Recently, I watched with interest a news story reporting on a school board meeting from a community in Tennessee. In the story, a student took to the podium to encourage the local school board to adopt a mask policy.
As part of his testimony, this young man began to relate the story of his grandmother, a former teacher, who succumbed to COVID-19. At that point, the high school junior was mocked by some members of the crowed and one individual can be heard to shout, “Shut up!” You can see this sad behavior here.
I do not raise this issue to litigate the efficacy of masks or to come down on one side or the other of local school mask policies. Our position at North Dakota United is that we believe school boards and administrators should follow the guidelines established by their local health units and we encourage them to do so.
Rather, I point out this particular meeting as it has sadly become representative of school board meetings across the country.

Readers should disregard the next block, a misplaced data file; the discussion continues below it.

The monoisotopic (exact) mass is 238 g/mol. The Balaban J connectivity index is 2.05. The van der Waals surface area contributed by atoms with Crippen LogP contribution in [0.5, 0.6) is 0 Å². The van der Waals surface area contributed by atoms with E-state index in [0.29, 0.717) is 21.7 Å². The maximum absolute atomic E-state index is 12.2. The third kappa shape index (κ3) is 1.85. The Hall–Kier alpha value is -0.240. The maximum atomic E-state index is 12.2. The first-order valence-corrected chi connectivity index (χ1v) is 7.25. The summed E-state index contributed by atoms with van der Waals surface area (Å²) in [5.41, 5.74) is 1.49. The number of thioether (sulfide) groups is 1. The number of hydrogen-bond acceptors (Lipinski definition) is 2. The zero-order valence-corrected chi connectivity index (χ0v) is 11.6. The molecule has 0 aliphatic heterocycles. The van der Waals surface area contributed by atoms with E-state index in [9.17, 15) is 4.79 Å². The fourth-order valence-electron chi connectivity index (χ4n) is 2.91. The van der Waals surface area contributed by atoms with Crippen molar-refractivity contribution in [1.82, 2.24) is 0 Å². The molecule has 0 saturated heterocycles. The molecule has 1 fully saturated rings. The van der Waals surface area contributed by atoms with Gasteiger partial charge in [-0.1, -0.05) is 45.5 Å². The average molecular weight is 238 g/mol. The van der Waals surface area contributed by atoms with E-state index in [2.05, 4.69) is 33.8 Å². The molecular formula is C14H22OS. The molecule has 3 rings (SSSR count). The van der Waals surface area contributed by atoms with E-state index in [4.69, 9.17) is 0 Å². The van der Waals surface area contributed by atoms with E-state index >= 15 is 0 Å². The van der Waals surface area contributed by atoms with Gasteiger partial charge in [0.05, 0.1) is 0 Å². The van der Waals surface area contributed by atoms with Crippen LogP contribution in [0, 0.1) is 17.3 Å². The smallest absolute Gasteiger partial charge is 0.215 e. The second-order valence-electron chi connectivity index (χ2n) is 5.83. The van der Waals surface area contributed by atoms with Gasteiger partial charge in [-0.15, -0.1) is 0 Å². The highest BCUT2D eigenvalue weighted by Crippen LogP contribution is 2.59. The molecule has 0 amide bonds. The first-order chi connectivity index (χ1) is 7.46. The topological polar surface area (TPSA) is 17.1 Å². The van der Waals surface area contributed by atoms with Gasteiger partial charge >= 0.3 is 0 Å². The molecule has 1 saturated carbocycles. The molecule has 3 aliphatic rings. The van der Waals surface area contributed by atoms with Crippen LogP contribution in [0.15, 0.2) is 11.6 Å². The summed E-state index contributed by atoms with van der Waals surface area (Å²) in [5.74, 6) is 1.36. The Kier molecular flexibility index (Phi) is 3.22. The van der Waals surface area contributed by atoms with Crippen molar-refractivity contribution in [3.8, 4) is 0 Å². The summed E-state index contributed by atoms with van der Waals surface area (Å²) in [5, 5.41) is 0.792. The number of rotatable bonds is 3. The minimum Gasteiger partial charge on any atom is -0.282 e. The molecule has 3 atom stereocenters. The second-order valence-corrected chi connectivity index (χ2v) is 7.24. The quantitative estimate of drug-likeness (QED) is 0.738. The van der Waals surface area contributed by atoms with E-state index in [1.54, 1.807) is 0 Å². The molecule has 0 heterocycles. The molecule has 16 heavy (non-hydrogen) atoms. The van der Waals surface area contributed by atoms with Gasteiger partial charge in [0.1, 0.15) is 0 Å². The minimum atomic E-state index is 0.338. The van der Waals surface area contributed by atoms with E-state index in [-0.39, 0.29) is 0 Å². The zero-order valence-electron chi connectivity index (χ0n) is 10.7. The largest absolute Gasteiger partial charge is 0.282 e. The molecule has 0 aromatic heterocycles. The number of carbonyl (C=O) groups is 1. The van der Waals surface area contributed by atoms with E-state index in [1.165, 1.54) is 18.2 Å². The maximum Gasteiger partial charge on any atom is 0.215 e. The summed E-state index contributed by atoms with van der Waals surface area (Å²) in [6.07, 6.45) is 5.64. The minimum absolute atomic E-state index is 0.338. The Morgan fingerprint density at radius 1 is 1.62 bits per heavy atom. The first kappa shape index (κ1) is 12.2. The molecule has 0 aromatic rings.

And it is not just school board meetings that have witnessed unprecedented vitriol and unpleasantness. The same has been seen at meetings of city commissions, city councils, and legislative hearings. Teachers and university faculty have experienced similar hostility in their workplaces as false reporting of critical race theory has caused increased scrutiny of their work.
It appears our public discourse has lost the civility that, until recently, has defined how we have traditionally advanced ideas in the public square.
I cannot help but feel that the current trend of one side shouting down the other will forever change how we interact with one another as we try to overcome current and future challenges.
Can we expect to solve problems when we do not listen to each other? Who will want to serve on school boards, town councils, city commissions, county commissions, and state legislatures when their service comes with an expectation that they will be harassed, intimidated, and bullied?
It is clear to me that now is a good time for everyone to step back, take a deep breath, and reflect sincerely on the example we are setting for our children and what kind of democracy we want to leave to them and generations to come.